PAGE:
The Linkages between Plant Species Composition and Soil Microbial Communities: What about Symbiotic Microorganisms within Man-Made Tree Plantations?

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Man-made forest systems are usually focused upon the trees and are defined mainly in relation to their capacity to produce timber and prevent catastrophic events such as damage by wind. In recent years, however, there has been a growing awareness amongst plant ecologists and soil microbial ecologists that understanding the connectivity between their study organisms is of utmost importance. The interactions between plants and soil microorganisms are particularly important because plants represent the main pathway through which carbon, the element that severely limits microbial growth, enters into soil. From a reciprocal viewpoint, microbial associations have been pointed as an important strategy to guarantee plant survival under semiarid conditions. However, there are several recent studies that have been carried out on the devastating ecological impact resulting from anthropogenic dispersal of exotic plants.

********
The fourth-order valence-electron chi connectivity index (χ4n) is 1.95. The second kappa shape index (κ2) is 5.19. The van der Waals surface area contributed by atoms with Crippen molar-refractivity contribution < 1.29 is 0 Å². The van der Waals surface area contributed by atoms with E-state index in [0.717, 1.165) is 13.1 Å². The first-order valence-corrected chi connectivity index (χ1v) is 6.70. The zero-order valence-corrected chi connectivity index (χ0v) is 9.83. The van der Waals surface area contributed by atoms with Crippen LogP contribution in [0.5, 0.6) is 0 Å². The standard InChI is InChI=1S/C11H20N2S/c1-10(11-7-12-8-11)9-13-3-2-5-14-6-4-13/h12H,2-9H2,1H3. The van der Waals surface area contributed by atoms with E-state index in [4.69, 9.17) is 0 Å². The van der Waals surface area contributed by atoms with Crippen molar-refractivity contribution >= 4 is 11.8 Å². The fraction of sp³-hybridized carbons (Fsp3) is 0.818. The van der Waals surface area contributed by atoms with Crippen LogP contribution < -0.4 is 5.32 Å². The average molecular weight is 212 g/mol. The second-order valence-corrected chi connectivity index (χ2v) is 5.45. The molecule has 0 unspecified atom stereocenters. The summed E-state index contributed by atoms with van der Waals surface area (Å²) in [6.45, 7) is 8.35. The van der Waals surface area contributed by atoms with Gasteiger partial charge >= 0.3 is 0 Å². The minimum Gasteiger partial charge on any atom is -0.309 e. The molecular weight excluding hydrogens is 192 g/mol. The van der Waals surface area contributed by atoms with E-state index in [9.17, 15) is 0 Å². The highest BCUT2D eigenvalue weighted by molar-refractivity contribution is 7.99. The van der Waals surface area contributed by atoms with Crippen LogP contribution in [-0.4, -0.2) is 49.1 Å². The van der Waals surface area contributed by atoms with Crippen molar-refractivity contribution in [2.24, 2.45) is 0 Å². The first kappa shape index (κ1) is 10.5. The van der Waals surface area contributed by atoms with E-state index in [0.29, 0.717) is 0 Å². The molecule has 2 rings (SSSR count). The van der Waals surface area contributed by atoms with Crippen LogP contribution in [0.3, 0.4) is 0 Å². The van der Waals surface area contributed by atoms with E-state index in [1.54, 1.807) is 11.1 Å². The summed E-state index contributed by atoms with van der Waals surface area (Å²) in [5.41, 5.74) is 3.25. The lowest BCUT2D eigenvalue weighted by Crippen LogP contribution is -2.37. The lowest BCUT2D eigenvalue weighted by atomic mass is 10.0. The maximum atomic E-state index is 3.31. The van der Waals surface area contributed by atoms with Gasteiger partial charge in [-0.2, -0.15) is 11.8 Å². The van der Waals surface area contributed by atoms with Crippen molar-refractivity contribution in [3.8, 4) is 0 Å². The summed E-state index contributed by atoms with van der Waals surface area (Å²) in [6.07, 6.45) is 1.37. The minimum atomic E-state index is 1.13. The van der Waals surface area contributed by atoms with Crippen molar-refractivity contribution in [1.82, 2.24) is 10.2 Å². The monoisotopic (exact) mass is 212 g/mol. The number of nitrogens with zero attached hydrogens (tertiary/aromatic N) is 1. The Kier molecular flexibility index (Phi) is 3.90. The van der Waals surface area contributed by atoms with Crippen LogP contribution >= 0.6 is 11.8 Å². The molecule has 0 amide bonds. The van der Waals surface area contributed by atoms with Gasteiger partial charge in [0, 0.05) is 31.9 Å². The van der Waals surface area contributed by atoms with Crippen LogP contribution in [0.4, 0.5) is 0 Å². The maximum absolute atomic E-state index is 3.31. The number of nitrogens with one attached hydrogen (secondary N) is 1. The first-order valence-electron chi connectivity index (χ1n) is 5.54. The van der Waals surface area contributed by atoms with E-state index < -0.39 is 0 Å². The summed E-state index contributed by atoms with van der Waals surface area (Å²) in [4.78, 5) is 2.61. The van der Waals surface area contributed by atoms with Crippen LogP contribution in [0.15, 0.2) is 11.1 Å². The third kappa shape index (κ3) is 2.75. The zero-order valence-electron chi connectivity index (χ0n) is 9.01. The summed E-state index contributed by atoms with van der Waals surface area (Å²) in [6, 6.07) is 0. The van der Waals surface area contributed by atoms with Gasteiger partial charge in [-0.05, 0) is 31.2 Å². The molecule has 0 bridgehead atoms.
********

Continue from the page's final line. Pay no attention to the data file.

Read more at https://www.scitechnol.com/the-linkages-between-plant-species-composition-and-soil-microbial-communities-what-about-symbiotic-microorganisms-within-manmade-tree-plantations-S3pJ.php?article_id=2496

Visit Journal at https://www.scitechnol.com/biodiversity-management-forestry.php

Submit manuscript at editor.jbmf@scitechnol.com

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